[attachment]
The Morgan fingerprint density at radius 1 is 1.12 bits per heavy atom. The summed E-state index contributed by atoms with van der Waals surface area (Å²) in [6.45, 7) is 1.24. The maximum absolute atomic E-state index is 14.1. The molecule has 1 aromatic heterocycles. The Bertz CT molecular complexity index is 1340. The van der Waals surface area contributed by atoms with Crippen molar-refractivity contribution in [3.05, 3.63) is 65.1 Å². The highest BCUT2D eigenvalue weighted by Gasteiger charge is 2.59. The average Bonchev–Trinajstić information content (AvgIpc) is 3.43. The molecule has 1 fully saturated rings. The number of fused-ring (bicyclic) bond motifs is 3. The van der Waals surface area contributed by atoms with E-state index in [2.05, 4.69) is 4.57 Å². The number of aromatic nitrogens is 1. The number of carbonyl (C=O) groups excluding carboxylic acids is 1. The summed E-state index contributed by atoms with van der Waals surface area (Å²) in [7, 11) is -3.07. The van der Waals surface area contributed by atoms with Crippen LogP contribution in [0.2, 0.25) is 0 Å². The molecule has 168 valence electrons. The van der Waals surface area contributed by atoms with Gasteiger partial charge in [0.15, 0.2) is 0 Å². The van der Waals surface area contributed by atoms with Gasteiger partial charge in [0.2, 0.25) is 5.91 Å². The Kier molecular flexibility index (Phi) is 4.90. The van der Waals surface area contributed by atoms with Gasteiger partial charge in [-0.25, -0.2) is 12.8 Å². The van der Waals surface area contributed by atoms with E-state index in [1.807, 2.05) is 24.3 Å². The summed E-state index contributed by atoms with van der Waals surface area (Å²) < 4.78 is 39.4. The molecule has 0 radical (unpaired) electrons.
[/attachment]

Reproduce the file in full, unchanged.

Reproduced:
The Morgan fingerprint density at radius 1 is 1.12 bits per heavy atom. The summed E-state index contributed by atoms with van der Waals surface area (Å²) in [6.45, 7) is 1.24. The maximum absolute atomic E-state index is 14.1. The molecule has 1 aromatic heterocycles. The Bertz CT molecular complexity index is 1340. The van der Waals surface area contributed by atoms with Crippen molar-refractivity contribution in [3.05, 3.63) is 65.1 Å². The highest BCUT2D eigenvalue weighted by Gasteiger charge is 2.59. The average Bonchev–Trinajstić information content (AvgIpc) is 3.43. The molecule has 1 fully saturated rings. The number of fused-ring (bicyclic) bond motifs is 3. The van der Waals surface area contributed by atoms with E-state index in [2.05, 4.69) is 4.57 Å². The number of aromatic nitrogens is 1. The number of carbonyl (C=O) groups excluding carboxylic acids is 1. The summed E-state index contributed by atoms with van der Waals surface area (Å²) in [7, 11) is -3.07. The van der Waals surface area contributed by atoms with Crippen LogP contribution in [0.2, 0.25) is 0 Å². The molecule has 168 valence electrons. The van der Waals surface area contributed by atoms with Gasteiger partial charge in [0.15, 0.2) is 0 Å². The van der Waals surface area contributed by atoms with Gasteiger partial charge in [0.2, 0.25) is 5.91 Å². The Kier molecular flexibility index (Phi) is 4.90. The van der Waals surface area contributed by atoms with Gasteiger partial charge in [-0.25, -0.2) is 12.8 Å². The van der Waals surface area contributed by atoms with E-state index in [1.807, 2.05) is 24.3 Å². The summed E-state index contributed by atoms with van der Waals surface area (Å²) < 4.78 is 39.4. The molecule has 0 radical (unpaired) electrons.